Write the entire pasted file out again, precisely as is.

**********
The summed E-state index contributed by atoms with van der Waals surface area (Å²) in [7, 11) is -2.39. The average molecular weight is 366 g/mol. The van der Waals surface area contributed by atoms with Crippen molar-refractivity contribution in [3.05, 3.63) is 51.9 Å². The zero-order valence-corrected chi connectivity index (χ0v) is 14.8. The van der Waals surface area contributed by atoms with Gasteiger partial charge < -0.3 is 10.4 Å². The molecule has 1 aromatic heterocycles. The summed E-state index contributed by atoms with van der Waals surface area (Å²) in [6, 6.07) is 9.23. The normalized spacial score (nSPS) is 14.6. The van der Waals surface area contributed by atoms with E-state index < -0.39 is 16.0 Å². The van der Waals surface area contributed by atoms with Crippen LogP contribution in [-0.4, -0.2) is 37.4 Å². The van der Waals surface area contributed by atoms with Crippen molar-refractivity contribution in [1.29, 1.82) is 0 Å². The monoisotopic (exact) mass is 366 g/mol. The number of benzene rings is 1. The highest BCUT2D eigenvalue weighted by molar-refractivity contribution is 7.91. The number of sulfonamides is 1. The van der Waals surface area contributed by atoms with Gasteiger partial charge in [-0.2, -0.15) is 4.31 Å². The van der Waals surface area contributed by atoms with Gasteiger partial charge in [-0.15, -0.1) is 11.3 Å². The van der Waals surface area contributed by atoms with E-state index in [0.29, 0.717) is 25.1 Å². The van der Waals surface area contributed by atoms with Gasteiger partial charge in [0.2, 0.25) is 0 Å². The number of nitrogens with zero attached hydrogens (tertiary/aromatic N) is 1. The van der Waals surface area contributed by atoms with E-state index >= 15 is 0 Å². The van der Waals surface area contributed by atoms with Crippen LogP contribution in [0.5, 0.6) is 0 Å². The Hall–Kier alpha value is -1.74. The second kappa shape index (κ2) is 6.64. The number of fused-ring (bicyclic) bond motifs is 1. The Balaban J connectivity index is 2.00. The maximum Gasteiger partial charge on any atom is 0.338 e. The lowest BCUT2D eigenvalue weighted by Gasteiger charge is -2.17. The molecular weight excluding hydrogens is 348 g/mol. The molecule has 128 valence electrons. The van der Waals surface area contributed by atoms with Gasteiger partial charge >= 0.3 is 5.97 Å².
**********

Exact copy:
The summed E-state index contributed by atoms with van der Waals surface area (Å²) in [7, 11) is -2.39. The average molecular weight is 366 g/mol. The van der Waals surface area contributed by atoms with Crippen molar-refractivity contribution in [3.05, 3.63) is 51.9 Å². The zero-order valence-corrected chi connectivity index (χ0v) is 14.8. The van der Waals surface area contributed by atoms with Gasteiger partial charge < -0.3 is 10.4 Å². The molecule has 1 aromatic heterocycles. The summed E-state index contributed by atoms with van der Waals surface area (Å²) in [6, 6.07) is 9.23. The normalized spacial score (nSPS) is 14.6. The van der Waals surface area contributed by atoms with E-state index < -0.39 is 16.0 Å². The van der Waals surface area contributed by atoms with Crippen LogP contribution in [-0.4, -0.2) is 37.4 Å². The van der Waals surface area contributed by atoms with Crippen molar-refractivity contribution in [1.29, 1.82) is 0 Å². The monoisotopic (exact) mass is 366 g/mol. The number of benzene rings is 1. The highest BCUT2D eigenvalue weighted by molar-refractivity contribution is 7.91. The number of sulfonamides is 1. The van der Waals surface area contributed by atoms with Gasteiger partial charge in [-0.2, -0.15) is 4.31 Å². The van der Waals surface area contributed by atoms with Gasteiger partial charge in [-0.15, -0.1) is 11.3 Å². The van der Waals surface area contributed by atoms with E-state index in [0.29, 0.717) is 25.1 Å². The van der Waals surface area contributed by atoms with Gasteiger partial charge in [0.2, 0.25) is 0 Å². The number of nitrogens with zero attached hydrogens (tertiary/aromatic N) is 1. The van der Waals surface area contributed by atoms with E-state index >= 15 is 0 Å². The van der Waals surface area contributed by atoms with Crippen LogP contribution in [0.5, 0.6) is 0 Å². The Hall–Kier alpha value is -1.74. The second kappa shape index (κ2) is 6.64. The number of fused-ring (bicyclic) bond motifs is 1. The Balaban J connectivity index is 2.00. The maximum Gasteiger partial charge on any atom is 0.338 e. The lowest BCUT2D eigenvalue weighted by Gasteiger charge is -2.17. The molecular weight excluding hydrogens is 348 g/mol. The molecule has 128 valence electrons. The van der Waals surface area contributed by atoms with Gasteiger partial charge >= 0.3 is 5.97 Å².